Grace After Dinner
A Dog's Religion
His Duel With Captain D'esterre
A Certificate Of Marriage
A Mistaken Frenchman
The Serenading Lover
A Courtier's Retort
His Defence Of Archibald Hamilton Rowan
O'leary Versus Curran
His Reception At The Rotundo By The Volunteers
Scene Between Fitzgibbon And Curran In The Irish Parliament
His First Client
O'connell And A Bilking Client
Refusal Of Office
An Insolent Judge
Random Irish Humour
Sow-west And The Wigs
The Closing Scenes Of His Life
His First Client
The Dean's Contributory Dinner
O'leary And Captain Rock
A Batch Of Interesting Anecdotes
Dialogue Between Swift And His Landlord
A Witness Cajoled
Irish Humour Home
O'Connell knew so intimately the habits and character of the humbler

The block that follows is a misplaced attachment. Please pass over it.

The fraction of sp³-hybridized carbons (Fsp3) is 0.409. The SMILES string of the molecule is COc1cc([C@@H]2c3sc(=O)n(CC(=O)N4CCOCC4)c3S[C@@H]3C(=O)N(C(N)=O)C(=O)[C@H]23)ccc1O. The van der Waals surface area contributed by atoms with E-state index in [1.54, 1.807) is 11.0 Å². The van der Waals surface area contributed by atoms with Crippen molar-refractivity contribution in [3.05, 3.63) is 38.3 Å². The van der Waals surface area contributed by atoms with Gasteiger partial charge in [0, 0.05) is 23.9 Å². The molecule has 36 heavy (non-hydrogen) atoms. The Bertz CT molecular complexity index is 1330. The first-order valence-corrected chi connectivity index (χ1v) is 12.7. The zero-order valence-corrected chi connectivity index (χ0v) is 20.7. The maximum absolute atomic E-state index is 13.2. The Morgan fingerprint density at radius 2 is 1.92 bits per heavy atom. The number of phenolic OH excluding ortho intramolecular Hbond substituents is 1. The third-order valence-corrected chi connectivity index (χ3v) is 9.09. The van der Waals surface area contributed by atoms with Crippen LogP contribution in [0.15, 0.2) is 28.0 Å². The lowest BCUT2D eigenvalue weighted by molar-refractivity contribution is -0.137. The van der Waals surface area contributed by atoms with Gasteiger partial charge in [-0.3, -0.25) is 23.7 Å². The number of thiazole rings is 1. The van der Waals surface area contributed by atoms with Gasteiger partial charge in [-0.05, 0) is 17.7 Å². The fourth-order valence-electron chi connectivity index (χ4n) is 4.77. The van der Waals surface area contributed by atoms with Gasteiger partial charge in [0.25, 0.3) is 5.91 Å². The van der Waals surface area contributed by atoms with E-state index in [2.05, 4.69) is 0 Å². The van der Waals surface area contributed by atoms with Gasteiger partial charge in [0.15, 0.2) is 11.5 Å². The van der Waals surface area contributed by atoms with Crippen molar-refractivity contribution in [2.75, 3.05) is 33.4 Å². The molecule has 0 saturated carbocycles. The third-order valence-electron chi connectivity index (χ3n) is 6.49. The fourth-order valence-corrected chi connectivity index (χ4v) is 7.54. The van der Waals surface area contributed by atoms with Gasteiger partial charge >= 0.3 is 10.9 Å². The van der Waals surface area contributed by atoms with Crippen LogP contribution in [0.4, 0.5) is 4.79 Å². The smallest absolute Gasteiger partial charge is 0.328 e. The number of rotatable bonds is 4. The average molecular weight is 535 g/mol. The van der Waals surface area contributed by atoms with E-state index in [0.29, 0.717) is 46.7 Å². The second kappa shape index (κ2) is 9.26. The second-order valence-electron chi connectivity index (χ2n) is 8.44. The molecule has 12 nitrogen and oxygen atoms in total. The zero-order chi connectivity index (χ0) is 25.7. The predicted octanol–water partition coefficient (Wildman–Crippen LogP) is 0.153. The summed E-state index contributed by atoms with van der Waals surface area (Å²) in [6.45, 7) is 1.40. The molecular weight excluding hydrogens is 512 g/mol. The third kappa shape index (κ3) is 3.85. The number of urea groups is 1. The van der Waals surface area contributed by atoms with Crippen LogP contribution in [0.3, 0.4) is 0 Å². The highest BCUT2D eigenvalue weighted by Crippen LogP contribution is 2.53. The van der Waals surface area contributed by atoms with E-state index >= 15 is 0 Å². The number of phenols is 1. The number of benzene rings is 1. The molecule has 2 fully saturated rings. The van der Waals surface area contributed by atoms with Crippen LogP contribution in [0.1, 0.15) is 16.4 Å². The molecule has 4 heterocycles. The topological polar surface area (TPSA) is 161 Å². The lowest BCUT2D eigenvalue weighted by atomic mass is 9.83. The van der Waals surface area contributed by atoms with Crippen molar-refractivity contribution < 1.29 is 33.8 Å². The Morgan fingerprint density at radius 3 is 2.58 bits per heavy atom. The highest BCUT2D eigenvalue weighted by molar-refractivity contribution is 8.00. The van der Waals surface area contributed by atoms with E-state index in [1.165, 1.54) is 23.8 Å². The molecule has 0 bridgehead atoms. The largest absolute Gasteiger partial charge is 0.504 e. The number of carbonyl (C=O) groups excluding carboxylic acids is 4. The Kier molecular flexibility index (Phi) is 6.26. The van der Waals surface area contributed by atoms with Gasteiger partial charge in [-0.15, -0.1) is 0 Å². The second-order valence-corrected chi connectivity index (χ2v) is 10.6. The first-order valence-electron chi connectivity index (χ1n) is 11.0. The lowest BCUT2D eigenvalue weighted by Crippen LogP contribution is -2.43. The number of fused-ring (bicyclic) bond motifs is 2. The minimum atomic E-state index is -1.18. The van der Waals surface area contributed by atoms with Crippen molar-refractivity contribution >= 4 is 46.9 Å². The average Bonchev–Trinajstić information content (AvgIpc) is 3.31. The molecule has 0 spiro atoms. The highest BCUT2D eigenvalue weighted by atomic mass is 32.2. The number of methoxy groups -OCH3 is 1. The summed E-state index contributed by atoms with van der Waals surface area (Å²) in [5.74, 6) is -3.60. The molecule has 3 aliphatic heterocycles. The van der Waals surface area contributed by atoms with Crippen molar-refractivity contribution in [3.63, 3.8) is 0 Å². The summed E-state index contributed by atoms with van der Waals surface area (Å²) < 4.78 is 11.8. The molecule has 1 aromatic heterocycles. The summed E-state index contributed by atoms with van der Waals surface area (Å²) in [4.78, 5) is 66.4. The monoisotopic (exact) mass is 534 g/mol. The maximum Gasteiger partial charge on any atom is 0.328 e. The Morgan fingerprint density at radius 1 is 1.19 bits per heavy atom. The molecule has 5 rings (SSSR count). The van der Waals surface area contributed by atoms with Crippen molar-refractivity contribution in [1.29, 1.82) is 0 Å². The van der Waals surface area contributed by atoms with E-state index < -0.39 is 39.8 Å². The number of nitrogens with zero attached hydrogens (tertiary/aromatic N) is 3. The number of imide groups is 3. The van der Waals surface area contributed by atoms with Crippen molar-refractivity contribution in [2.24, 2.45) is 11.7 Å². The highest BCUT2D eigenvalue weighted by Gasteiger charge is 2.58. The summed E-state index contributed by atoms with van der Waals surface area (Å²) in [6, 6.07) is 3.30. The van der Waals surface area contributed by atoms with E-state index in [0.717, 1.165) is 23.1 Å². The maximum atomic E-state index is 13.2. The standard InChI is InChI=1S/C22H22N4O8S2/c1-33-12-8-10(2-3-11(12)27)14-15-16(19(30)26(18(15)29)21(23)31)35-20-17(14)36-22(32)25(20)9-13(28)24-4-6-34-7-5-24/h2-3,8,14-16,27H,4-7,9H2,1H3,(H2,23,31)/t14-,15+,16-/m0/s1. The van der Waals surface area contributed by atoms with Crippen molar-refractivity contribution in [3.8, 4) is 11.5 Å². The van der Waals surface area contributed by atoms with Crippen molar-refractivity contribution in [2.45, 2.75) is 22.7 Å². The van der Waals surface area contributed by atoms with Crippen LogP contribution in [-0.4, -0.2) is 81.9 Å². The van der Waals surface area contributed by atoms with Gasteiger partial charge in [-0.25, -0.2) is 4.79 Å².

class, that he was able, by cajolery or intimidation, to coerce them,
when on the table, into truth-telling. He was once examining a witness,
whose inebriety, at the time to which the evidence referred, it was
essential to his client's case to prove. He quickly discovered the man's
character. He was a fellow who may be described as half foolish with
Well, Darby, said the Counsellor, taking him on the cross-examination,
you told the whole truth to that gentleman? pointing to the counsel
who had just examined the witness.
Yes, your honor, Counsellor O'Connell.
How, do you know my name?
Ah, sure every one knows our own pathriot
Well, you are a good-humored, honest fellow Now, tell me, Darby, did you
take a drop of anything that day?
Why, your honor, I took my share of a pint of spirits.
Your share of it; now by virtue of your oath, was not your share of it
all but the pewter?
Why, then, dear knows, that's true for you, sir.
The Court was convulsed at both question and answer. It soon came out
that the man was drunk, and was not, therefore, a competent witness.
Thus O'Connell won the case for his client.
Next: His Duel With Captain D'esterre
Previous: An Insolent Judge